Article 3 of the constitution states that “It shall be the responsibility of religious institutions and personalities to promote the spiritual heritage of the country while also ensuring that religion remains separate from politics in Bhutan. Religious institution and personalities shall remain above politics”. But the Drukpa Kajugpa sect belonging to the king’s tribe continues to get preferential treatment from the government. Other religion such as Nyingmapa sect, Hinduism, Christianity and other denominations too should be provided with equal protection, promotion, preservation and equal weight age of representation in the national constitutional bodies instead of persecuting people for following Christianity and other non recognized religion.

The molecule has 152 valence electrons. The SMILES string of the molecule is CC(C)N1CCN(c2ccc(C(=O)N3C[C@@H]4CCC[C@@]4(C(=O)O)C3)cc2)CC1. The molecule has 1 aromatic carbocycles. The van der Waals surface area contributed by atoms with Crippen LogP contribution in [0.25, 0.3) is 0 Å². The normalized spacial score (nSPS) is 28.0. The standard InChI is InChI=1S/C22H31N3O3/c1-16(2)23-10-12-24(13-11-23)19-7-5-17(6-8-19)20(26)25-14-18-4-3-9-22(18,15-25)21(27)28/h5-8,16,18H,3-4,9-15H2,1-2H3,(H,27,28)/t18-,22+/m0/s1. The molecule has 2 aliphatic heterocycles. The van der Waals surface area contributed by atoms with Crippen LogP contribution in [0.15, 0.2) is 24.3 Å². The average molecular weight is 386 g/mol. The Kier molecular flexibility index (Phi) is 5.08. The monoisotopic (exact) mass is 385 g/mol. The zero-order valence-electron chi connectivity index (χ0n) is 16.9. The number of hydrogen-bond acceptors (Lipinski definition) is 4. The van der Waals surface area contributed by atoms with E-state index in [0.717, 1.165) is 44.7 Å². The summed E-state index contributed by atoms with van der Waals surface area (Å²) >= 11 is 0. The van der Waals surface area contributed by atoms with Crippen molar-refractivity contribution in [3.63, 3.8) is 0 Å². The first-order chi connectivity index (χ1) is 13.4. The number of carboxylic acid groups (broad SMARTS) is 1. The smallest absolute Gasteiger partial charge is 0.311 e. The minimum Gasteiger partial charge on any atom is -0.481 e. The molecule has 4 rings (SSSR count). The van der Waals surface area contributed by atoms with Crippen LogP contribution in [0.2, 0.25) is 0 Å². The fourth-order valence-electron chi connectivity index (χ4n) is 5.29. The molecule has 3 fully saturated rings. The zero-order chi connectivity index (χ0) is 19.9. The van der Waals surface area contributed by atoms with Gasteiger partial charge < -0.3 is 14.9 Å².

Most citizens inside the country continue to live in the state of fear and be reprieved of their basic rights and freedoms. A large number of political prisoners are still languishing in various prisons in the country, since the political turmoil started in the country.

Bhutan Before 1991

Bhutan After 1991